Subsistence and Commercial Activities. The staple crops of the Rukuba are fonio ( Digitaria exilis and D. iburua ), sorghum, and late millet, the proportion varying from village to village, according to the quality of soils. Eleusine millet and sesame are also grown in far lesser quantities. Several species of yam, sweet potatoes, and cocoyams ( Colocasia ) are important crops. Crop rotation is complicated. The main cereals are grown on bush farms; sorghum is planted first, for a year or two, followed by late millet for a year, and by fonio. The land lies fallow the third and fourth years, but this period may last longer. In manured fields and gardens, everything can be grown according to household needs. The Rukuba also plant peppers, okra, cucurbits, Kaffir potatoes, spinach, red sorrel, beans, climbing beans, groundnuts, Bambara nuts—all told about twenty-five species. Groundnuts were introduced in the 1920s and cassava in the 1950s. The former is mainly a cash crop; however, any of these crops can be sold to feed the permanent population of the urban and mining camps. Every compound has several goats (needed for ritual slaughter), dogs (for hunting), and chickens (for sacrifices); sheep are not widely kept. Some of these animals are also sold. Horses were numerous in the 1920s; every compound owned one stallion for hunting purposes. The prevalence of horses has now drastically diminished. The Rukuba do not keep cattle, nor do they cultivate textile fibers, given that they formerly went entirely naked, except for a raffia penis sheath for the men and two bundles of leaves for the women. Hunting, which is culturally important, does not add significantly to the diet. Only those living along rivers fish; it is an occasional activity with no economic importance. Milk is not consumed, and eggs are almost never eaten.
Industrial Arts. Formerly, the Rukuba were noted iron smelters, but smelting disappeared relatively soon after the arrival of the British. A number of blacksmiths are still operating. Female potters make domestic utensils, which are sometimes sold to neighboring ethnic groups.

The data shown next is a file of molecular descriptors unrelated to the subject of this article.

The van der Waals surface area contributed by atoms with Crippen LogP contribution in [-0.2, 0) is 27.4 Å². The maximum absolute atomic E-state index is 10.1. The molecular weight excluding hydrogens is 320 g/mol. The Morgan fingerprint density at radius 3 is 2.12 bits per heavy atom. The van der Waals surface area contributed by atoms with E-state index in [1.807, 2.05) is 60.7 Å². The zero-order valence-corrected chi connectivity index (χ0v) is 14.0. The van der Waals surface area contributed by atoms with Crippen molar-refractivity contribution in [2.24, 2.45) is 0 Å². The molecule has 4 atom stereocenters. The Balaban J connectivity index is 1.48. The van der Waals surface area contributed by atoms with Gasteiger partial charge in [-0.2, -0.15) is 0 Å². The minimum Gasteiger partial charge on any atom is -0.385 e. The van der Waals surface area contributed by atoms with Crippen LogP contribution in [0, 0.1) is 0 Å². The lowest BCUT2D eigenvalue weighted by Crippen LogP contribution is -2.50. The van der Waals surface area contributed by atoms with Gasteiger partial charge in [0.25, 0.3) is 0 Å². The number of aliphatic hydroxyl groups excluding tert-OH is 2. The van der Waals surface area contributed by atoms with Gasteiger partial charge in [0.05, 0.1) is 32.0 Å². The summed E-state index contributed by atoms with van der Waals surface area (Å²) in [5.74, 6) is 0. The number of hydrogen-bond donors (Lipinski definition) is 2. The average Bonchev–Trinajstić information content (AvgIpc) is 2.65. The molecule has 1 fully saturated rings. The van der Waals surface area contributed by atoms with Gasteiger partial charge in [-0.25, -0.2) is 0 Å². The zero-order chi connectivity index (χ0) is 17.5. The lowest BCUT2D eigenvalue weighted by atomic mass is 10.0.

Trade. There was a small amount of trade with neighboring peoples. Imports were not necessary, except for salt, which came from Zaria Emirate through the intermediary of adjacent ethnic groups. Markets were unknown until the British introduced them. Eastern Rukuba go directly to the Jos main market to trade but attend the local markets to drink sorghum beer.
Division of Labor. Men and women both perform agricultural work, but the men do the heaviest part of the hoeing. Both sexes cultivate the same plants, but women specialize in groundnuts, Bambara nuts, sweet potatoes, sesame, eleusine millet, and most pulses. Men cut firewood, but women carry it home. All meals, except ritual ones, are prepared by women. Men do all husbandry and hunting. Women fish with small nets; men trap fish. Women do all basketry; men plait sleeping mats and beer filters and craft all leatherwork, such as baby carriers and sheaths for swords and knives. Mortars, pestles, wooden seats, and wooden spoons are carved by part-time specialists, of which there are only few. Blacksmithing, in spite of its high prestige, was—and still is—a part-time occupation. Soothsayers and local medicine men also practice agriculture.
Land Tenure. Land passes from father to son(s), women being excluded from land inheritance because they work on farms allotted to them by their husbands. Patrilineal people tend to remain together at the same location generation after generation; if a man has too many sons, land will be sought from remote patrilateral kin whose family is depleted. Land can also be borrowed on a short- or long-term basis—or even bought, from neighbors who have enough farms.